I have always wanted to win. I check the leaderboard regularly and hope to see my name creep into the figures. There is something about seeing the numbers rise. And there is something about likes, follows and more follows. Facebook, Instagram, whatever, it is the same feeling. Being seen, being valued, being top of the list.
There is something exciting about seeing words bright and vibrant coming to life, sparkling off the page. I am reminded of the sparklers on fireworks night, which I would wave around when I was a little girl, making numerous incandescent shapes as I did so. Words, effervescent and inspiring, giving life, giving hope to others. Powerful, penetrating, poignant.
It isn’t about competition per se. It isn’t about beating other people, it is rather about feeling great, that I have done something great. I suppose it comes from a ‘perfect driver’. Funny though, I always seem to skid off the mark rather than reach it. Watching the gymnasts getting a perfect 10, amazing contortionists bending themselves around and then doing somersaults upon somersaults, Arab springs, gyrations, forward rolls, backward rolls. Simply wonderful. I would have loved my ‘perfect 10’.
Waiting is a weird landscape to inhabit. Like a desert, arid and seemingly endless. Punctuated by various landmarks of thought, black days when there is a solar eclipse, some when the roaring sound of hope rings in my ears. What if? Will I, won’t I? Winner takes it all and all that.
I remember the eagerly awaited Oxford interview; the preparation, going on the coach up to Oxford. ‘Teddy Hall’ as it was affably known. I was amazed when my friend was told not to attend and I was summoned. I had crammed for the entrance exam, reading at the bus stop, philosophy written on green cards (I have kept them to this day for sentimental reasons).
I remember the interview itself, being asked about Gerard Manley Hopkins. I had studied the poems avidly and had so much to say. And I sat there like an elective mute and barely said a word. I cringe when I think of how I was asked about my other interests apart from visiting museums and art galleries. Thirty something years later I feel myself speaking to my younger self “don’t say it, don’t say it” as the words tumble out “babysitting”. Needless to say I didn’t get in. “Too social” was the final verdict. My dreams of ‘Brideshead Revisited’ crumbling into the dust.
I seem to have had many moments of near misses, but perhaps it is my expectations which are simply too idealistic. But unfortunately my hopes come crashing down fairly regularly. I remember the things that I hoped for that didn’t happen; not getting a First, rewriting my dissertation for my Masters and knowing it was mistake (which it was), which ruined my chances of getting a Distinction. I feel I just miss it and sadly when you know people that make it, it doesn’t feel great.
But as you get older, what seemed so glaringly important doesn’t matter in the same way. Looking back, the doors that shut meant other doors have opened wide. Let’s be honest, if I had got into Oxford then I would have been an academic snob. I would never have become a social worker, never have helped anyone, never have met some amazing young people. So, the right doors shut and the right doors opened for me. It is all a case of perspective.
So now the sense of failure for not achieving my perfect goals has evaporated. I am easier on myself and others. And now I wait patiently, with a sense of expectancy, but not setting myself unrealistic targets. I am hopeful and expectant, but I know I won’t fall apart if the answer is no, the result isn’t what I want or I don’t win the £30,000 on the radio competition. Because that is life, c’est la vie. Some you win and some you lose as they say.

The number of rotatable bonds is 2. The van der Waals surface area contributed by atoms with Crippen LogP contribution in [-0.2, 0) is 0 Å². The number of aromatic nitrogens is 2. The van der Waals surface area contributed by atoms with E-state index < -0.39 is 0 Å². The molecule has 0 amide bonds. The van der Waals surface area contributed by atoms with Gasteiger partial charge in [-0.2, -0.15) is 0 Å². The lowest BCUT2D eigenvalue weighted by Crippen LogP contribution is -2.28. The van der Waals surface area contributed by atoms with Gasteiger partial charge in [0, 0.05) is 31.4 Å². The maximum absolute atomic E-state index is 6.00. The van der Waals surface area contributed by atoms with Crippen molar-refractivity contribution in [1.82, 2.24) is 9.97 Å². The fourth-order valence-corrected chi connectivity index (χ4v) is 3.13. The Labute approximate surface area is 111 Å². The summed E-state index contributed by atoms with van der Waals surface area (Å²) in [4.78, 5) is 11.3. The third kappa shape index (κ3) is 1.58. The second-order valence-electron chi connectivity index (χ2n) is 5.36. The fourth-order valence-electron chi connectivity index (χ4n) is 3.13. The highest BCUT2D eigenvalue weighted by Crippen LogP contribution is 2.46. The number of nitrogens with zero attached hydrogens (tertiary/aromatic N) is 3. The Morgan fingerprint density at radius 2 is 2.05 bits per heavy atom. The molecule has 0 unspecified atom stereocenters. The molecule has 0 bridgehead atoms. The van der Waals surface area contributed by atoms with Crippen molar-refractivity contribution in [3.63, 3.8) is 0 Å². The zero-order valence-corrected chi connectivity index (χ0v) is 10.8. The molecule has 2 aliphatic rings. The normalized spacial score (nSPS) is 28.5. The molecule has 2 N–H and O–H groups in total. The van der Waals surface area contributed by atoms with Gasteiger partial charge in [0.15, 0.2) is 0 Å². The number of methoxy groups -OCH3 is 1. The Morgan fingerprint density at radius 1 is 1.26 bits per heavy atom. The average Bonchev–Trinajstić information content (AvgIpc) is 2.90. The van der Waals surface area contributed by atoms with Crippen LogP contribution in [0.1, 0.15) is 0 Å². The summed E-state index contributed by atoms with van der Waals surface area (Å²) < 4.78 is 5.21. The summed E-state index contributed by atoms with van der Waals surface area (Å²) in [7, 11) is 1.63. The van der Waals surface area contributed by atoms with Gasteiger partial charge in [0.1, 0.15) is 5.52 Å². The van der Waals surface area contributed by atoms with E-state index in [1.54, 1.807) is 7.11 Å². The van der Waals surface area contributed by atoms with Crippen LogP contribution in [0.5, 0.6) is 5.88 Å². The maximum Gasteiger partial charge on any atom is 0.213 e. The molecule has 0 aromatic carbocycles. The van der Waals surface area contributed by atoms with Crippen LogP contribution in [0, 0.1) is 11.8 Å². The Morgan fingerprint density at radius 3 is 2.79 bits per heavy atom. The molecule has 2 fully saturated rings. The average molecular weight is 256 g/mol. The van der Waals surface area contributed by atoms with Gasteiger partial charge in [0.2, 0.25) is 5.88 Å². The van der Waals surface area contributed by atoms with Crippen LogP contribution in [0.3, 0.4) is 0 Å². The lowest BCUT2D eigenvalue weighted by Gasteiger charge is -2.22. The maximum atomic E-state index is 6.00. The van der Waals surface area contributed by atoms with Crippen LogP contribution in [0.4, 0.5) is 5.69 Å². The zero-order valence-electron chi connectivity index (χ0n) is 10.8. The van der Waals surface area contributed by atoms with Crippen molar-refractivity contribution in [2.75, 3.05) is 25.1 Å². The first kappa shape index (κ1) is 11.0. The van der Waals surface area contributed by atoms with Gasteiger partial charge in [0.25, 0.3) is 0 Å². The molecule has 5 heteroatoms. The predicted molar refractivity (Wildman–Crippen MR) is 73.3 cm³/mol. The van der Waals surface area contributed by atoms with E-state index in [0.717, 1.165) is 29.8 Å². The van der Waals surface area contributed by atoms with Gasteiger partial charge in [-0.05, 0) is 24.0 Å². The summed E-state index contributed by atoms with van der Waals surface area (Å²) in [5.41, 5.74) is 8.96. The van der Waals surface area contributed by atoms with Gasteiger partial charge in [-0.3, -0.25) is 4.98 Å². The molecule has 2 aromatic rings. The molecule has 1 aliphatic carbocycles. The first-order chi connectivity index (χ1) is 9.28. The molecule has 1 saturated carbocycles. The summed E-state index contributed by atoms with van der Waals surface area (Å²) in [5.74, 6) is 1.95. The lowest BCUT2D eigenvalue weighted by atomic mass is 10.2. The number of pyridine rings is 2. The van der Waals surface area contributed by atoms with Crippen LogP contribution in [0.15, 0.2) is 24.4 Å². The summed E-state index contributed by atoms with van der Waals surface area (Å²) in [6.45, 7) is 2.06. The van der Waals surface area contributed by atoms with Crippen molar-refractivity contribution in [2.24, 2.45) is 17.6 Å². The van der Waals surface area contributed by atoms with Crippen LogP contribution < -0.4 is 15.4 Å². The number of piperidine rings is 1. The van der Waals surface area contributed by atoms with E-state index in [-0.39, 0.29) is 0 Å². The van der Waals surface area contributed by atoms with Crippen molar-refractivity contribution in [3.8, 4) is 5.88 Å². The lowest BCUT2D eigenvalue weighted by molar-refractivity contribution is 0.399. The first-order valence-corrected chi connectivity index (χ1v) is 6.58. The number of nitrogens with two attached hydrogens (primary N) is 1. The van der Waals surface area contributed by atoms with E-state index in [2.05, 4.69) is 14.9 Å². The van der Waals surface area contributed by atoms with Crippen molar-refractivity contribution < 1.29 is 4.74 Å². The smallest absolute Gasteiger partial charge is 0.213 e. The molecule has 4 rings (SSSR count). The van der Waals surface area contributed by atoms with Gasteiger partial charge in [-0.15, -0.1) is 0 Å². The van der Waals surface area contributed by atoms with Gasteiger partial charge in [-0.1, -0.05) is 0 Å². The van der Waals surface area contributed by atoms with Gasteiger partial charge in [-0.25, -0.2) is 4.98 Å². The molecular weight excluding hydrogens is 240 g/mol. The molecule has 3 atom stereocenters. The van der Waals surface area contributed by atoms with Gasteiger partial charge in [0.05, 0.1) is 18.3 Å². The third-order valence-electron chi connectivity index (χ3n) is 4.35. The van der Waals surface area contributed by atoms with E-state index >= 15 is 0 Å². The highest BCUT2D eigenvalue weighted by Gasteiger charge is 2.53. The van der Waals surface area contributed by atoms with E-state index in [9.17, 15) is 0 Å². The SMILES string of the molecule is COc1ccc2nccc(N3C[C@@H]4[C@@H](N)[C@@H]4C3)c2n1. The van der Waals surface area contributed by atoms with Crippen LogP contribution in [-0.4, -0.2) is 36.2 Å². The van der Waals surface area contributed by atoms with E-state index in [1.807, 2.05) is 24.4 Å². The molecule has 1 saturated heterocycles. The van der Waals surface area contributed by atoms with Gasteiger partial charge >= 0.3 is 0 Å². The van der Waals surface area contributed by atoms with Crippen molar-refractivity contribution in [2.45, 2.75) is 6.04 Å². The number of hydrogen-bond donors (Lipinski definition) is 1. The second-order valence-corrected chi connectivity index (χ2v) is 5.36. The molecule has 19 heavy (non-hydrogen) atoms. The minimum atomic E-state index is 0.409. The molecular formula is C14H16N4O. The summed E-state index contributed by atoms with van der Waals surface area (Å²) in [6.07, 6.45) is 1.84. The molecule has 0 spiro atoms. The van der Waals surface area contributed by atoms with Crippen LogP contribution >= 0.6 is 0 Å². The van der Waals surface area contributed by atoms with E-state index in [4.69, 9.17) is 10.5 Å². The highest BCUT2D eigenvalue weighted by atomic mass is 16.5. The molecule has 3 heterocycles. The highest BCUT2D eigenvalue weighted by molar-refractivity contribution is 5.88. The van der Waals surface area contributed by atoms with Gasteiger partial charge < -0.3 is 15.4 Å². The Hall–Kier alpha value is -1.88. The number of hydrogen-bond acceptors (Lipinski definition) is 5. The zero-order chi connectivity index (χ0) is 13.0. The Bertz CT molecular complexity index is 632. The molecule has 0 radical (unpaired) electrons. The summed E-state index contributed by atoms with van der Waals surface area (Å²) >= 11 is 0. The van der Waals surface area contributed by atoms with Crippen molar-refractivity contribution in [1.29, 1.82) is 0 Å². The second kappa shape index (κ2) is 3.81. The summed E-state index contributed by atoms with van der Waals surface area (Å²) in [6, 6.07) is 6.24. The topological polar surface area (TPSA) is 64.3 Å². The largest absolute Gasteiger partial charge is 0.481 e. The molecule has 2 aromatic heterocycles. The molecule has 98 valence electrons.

It is the first of the month and the doorbell rings. A dark haired man is stood on the step. I wonder if this could be it; have my premium bonds come to fruition? Have I won a million? I will buy a brand new house if I win, with a huge garden. I will keep horses, have dogs and cats and rabbits. I will have a large pool and swim daily, have a cook and a housekeeper. I will do acts of charity and kindness and make the world a better place.
I am snapped out of my reverie when a voice breaks into my thoughts “would you like any fresh fish love?” “No thank you” “Would you like to have a look?” “No I am okay thank you very much”. My castles in the air vanish in the fishy froth of reality.
I wonder what would have happened if I had won a million pounds. How would I have reacted? I must admit I do like a bit of excitement and drama. Being presented with a huge cardboard cheque with one million emblazoned across it fills me with glee. Well we can all dream, especially in a pandemic.
Have you ever won anything really wonderful? Premium bonds, the lottery? How does it feel to smash it? I wish you could pop into this story and tell me. It would be interesting to know what that moment actually feels like.
When I was a child I entered a raffle and I had the winning ticket. But I couldn’t find it, so I ended up missing out on the first prize. That seemed to set the scene for later life, just missing out.
“Come on, pull yourself together”. I give myself a Pep talk.
Suddenly an email appears with a 1 in the envelope icon, as I sit tapping away at the keys. I make a mental note and then carry on typing away.
I go and make a cup of coffee. Not wanting to get too distracted, I allow myself to take a cursory glance at my inbox. Mmm Arielle@Reedsy Prompts; might as well take a look.
I am delighted to tell you that you have won this week’s contest.
I sit and read the words over and over again. This is the moment I have waited for all my life, I am a winner!
Thank you Reedsy Prompts I think to myself as I say in a happy tone “Alexa play Winner Takes It All".
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